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Everything posted by Wyndham

  1. If I could get it to 1.5 %, I'd be happy with that. I agree that slake and bake is better, which is really not a problem in the long run. 1lb to 1/2 bag(wet) is about 8% for dry. Does that sound about right? Wyndham
  2. Hi folks, I've been gifted 700-800 lb of Highwater's P10 porcelain which will have to be remixed, no problem as I have a mixer. What I'd like to do is reduce the maturing range to cone 6 .The specs say that the bottom range is cone 7 at 2.5 % absorption but the working at cone 10-11 is the optimum range. I've noticed that some clays can be brought from cone 10 to a cone 6 with added flux, either g200 or nep sys. Some of you here have made clays more that I have and thought someone might have some idea of a testing % of flux to add when I remix a batch for cone 6. Thanks Wyndham
  3. First catenary i built was a cross draft dry stack 12 cu ft from a small book on space age kiln building materials. I used IFB and cut the skews on a table saw. When I got to the top of the arch I used castable for the key way. On my first firing I used some old style advancer shelves that had been stored in the open for several years. About 1/2 hr or less in the firing the kiln BLEW up.The shelves had moisture trapped in them and it looked like a stick of dynamite had gone off, but the cat stayed in place but too much damage to repair, that was 1996 My second kiln was a sprung arch with cordierite shelves, 30 cu ft, didn't blow that one up. IFB and finished wearing out the table saw cutting the IFB for the arch. I think I have over come my fear of Catenary's, I'm going to try it again sans advancer shelves Wyndham
  4. Bob, I wonder what it would take to put a coating layer of silver on jewelery Would a slt water solution and a silver bar on one side and a copper plated clay pendant on the other work? Neat stuff, I still have that CM on plating around somewhere. Wyndham
  5. Thanks John. The biggest issue I've seen with cantenary is that the walls may "suck in" from the burner channels where the flames work against the side walls in the fire box area. Still, it will last me many years before needing rebuilding . Wyndham
  6. John's pic of the kiln build has inspired me to dust off plans for a small soft brick cantenary car kiln. The 2 kilns I previously built were dry stacked but I noticed John used a mortar. I was wondering if it is fireclay used for leveling each course or kiln cement to hold the brick in place. my concern is material from the mortar, falling into the pots during firing. My last 2 kilns were sprung arch with ifb in the arch that contained no sand, those were used in the side walls. Any thoughts? Wyndham
  7. I've had folks pickup a pot and walk around the shop for a number of minutes only to put it down and leave. We say they have squeezed all the love out of it. Wyndham
  8. Donate to local fund raising for medical issues. When the charity drives a better car than I...red flag. Once I had folks from a nearby city seeking donations to send their children to Australia to experience a different culture. I noticed their car was a Lexus. Worthy charities outside the area, I'll offer 50% off. Some understand, Most don't have a clue what it takes to make a living as an artist. Wyndham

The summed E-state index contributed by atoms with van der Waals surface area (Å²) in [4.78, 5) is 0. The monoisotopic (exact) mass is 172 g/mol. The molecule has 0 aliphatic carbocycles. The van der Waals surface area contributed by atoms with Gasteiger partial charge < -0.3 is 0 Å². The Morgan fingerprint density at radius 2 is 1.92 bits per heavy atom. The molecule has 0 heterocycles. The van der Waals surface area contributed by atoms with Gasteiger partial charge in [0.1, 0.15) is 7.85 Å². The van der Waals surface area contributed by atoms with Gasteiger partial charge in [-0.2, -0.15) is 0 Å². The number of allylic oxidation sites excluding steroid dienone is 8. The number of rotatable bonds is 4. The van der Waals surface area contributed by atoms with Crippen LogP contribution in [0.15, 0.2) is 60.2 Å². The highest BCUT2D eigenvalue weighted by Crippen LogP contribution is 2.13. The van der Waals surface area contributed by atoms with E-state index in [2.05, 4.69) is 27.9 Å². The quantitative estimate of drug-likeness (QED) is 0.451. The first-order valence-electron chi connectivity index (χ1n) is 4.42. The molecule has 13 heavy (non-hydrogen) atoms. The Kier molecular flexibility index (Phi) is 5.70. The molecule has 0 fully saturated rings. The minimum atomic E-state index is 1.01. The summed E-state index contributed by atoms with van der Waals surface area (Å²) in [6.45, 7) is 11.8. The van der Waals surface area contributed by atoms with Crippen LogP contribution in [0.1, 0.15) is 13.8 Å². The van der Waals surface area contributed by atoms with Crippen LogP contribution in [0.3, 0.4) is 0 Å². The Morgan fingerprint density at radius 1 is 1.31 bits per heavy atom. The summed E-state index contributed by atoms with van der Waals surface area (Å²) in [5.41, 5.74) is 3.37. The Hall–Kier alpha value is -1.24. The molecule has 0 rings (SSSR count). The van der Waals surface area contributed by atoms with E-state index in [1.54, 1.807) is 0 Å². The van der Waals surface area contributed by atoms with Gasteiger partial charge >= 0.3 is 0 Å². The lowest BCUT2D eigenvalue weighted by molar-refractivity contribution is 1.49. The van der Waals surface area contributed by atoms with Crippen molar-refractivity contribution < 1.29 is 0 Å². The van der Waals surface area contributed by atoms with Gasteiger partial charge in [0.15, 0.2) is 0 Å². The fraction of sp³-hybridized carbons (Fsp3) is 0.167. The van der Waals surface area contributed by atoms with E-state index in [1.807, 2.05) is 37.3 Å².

9. Clay lover, The biggest problem with your setup will be keeping the glaze from settling, which causes issues. Air pressure should be around 40 to 50 psi. air pressure will determine thick or thinner flow. When it works, they are great.... but Wyndham
  10. Kiln wash will gloss out and flake over time if you don't sand/grind/clean the shelves. I have used a portable belt sander to clean off old kiln wash. https://www.google.com/search?q=belt+sanders&ie=utf-8&oe=utf-8&aq=t&rls=org.mozilla:en-US:official&client=firefox-a&channel=nts It's the second set of images on the page Wyndham
  11. Testing is part of every firing, gas, electric, anybody I can get a piece into their firing. My gas firing is the most active for testing because I can expect some major changes with small ingredient changes. Test for changes in % of copper in copper reds as well as fluxes in those glazes. With the thread on the temoku & leaf bowl discussion, I have some thoughts that I want to see where that may go. If all I have to do was glaze mugs with the same glaze day after day, I'd go crazy...... I got the testing bug when I used to rummage through Harding Black's boxes of glaze test and notebooks full of his cryptic recipes and comments. Toward the end of his career, I asked him about a test bowl of his that was great but not marked with any info. It was both a funny and sad moment because his memory was starting to fade. When I asked,He said, "that's beautiful , who made it?" So many test, so little time. Wyndham
  12. Early American potters, Goodwin & Websters, the bird & fish potters, named that for the cobalt decoration on crocks and jugs,NC. I used them as an example of the potters that made this country's utility stoneware and help develop this nations growth. The folk potters of the south, the Hewell's of Georgia, 150 yrs of family pottery, The Catawba valley potters, generations of family potters The potters, unnamed that developed ash glazes for whiskey jugs from clay and ash, as good as Asian counterparts century's earlier. Isaac Button, who dug the clay to make the kiln, then dug & processed the clay to turn a ton a day.. Harding Black of San Antonio Tx, that spent a life time rediscovering great reduction glazes. Just a different POV about the giants in clay, those who we stand on their shoulders. Wyndham